Frances Smith Foster accepts Gittler Prize

Emory professor emerita delivers lesson on 'conjuring culture'

Photos/Mike Lovett

Emory Professor Emerita Frances Smith Foster delivered a lesson on “conjuring culture” -- liberally laced with good-humored personal anecdotes and sobering accounts of her own encounters with racial prejudice in education -- as she accepted the Joseph B. and Toby Gittler Prize this week.

The $25,000 prize -- which this year is shared by Foster and Stanford University historian Clayborne Carson -- was created by the late Professor Joseph B. Gittler to recognize outstanding and lasting scholarly contributions to racial, ethnic or religious relations.

Foster, whose pioneering research challenged long-held ideas about African American family life during and following the era of slavery in the United States, was the first recipient to speak substantively of the work of Gittler, a prominent sociologist who died in 2005. Gittler had no connection to Brandeis, and endowed the prize – one of the university’s largest – out of admiration for the school’s deep commitment to ethics and social justice.

In her prize lecture, delivered to an appreciative audience in Rapaporte Treasure Hall, Foster quoted a passage from Gittler’s 1949 book “Man and His Prejudices” about the pervasiveness of ethnic and racial bias and said it was apt today.

“We live in a world increasingly divided by intransigent ethnocentrism cultured by prejudice,” she said, noting that Gittler found covert prejudice “more basic and more insidious, difficult to rout from its hidden recesses, and almost impervious to any form of concrete action.”

Foster described herself as an “accidental academic activist,” in that her vocation was teaching but scholarly research and publication were requirements for her to fulfill that calling.

“I majored in education because I wanted to challenge and change our culture, in and out of class,” she said. “I graduated credentialed to teach high school English, but I knew the curricula had left out African Americans and most women.”

Foster learned of their stories courtesy of a local librarian; the one-room library in her town had a single shelf labeled “Books by Negroes,” and when Foster had exhausted it, the librarian kept coming up with more and more books.

It was the start of a lifetime of finding stories and information which, according to the conventional wisdom, did not exist, as she documented the lives and brought to life the thoughts and writings of slaves and post-slavery African Americans who many thought had created no such legacy.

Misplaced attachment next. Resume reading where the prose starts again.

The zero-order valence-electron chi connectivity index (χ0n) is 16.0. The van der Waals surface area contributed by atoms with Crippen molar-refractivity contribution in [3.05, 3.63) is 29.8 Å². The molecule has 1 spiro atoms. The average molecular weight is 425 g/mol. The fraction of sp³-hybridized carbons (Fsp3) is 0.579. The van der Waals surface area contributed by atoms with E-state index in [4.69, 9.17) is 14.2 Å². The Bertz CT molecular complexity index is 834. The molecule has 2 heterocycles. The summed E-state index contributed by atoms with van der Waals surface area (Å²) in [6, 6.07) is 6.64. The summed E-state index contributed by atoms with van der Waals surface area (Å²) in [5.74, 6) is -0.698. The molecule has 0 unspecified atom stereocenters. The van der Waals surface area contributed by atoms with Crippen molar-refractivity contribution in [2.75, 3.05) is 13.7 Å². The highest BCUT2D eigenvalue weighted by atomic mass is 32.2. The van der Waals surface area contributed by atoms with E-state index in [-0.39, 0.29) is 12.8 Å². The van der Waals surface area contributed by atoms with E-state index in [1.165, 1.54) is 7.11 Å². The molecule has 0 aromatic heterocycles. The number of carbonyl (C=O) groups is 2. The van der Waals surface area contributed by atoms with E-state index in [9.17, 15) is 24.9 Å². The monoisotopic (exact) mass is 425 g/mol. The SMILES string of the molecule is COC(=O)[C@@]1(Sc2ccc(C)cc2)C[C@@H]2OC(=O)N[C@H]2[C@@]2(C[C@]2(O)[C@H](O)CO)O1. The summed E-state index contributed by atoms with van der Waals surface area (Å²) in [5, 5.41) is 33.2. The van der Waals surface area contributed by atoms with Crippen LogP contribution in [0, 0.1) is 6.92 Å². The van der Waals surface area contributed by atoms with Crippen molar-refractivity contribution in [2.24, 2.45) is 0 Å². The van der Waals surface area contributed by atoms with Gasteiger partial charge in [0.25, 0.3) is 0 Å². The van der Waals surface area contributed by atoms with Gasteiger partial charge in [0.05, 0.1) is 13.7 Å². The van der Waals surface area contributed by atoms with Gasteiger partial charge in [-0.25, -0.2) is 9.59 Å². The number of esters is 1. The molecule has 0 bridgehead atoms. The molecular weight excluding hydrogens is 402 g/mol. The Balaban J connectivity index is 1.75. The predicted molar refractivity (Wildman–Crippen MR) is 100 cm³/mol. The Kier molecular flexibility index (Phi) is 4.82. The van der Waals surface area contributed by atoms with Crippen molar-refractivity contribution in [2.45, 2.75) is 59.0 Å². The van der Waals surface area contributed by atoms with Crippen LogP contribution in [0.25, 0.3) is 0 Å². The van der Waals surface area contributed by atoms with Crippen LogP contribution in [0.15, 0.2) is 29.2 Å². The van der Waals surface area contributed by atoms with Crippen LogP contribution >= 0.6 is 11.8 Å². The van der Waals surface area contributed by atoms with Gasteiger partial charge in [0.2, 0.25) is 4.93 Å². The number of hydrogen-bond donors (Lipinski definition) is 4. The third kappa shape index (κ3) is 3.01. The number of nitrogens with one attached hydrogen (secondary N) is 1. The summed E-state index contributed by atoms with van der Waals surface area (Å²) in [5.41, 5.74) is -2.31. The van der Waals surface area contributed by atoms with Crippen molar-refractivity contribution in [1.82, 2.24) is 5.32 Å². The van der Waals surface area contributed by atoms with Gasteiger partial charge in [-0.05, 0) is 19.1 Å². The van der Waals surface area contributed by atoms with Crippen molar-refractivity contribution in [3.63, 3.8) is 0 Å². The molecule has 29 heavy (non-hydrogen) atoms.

“I labor under no illusion that ‘the truth,’ especially about the past, can ever be fully comprehended,” Foster said. “But I do believe that if we are ever to be at ‘home’ in our skins, hearts and heads, we really must do the best we can to conjure culture, inside and outside of our classrooms.”

In this respect she praised the recent work of Brandeis Professor Anita Hill in her new book “Reimagining Equality: Stories of Gender, Race and Finding Home.”

Foster warned that “our latest-is-greatest culture leads us to idolize the new when often we have not fully utilized the old” and that “a culture that prefers to discard rather than repair too often finds itself with a product that, if not inferior, is at least a more costly equivalent… As scholars and social beings, we do well to look back as we strive to understand where we are and why, and as we try to conjure a more fulfilling future.”

In so looking back, she said, she had found evidence to debunk falsehoods and partial truths about African Americans during slavery and its aftermath that form foundations for stereotypes and prejudices that abide today.

President Fred Lawrence, who welcomed Foster and presented her with the medal that is part of the Gittler Prize, likened the honoree to Louis Brandeis in the sense that Brandeis was “someone who never understood the difference between theory and practice… for him the connections were all interwoven.”

Introducing Foster, Bernadette Brooten, the Robert and Myra Kraft and Jacob Hiatt Professor of Christian Studies, said that the truths that Foster has uncovered about the realities of marriage and family life among enslaved people “is a story… that this country needs to hear, because the stories we tell about our communities and our past shapes who we are today.

President emeritus Jehuda Reinharz, who led the university at the time of the Gittler gift, said in an interview after the prize lecture that Joseph Gittler was particularly interested in issues of ethics and religion and was attracted to Brandeis initially because “we had just created the International Center for Ethics, Justice, and Public Life.”

Categories: Humanities and Social Sciences

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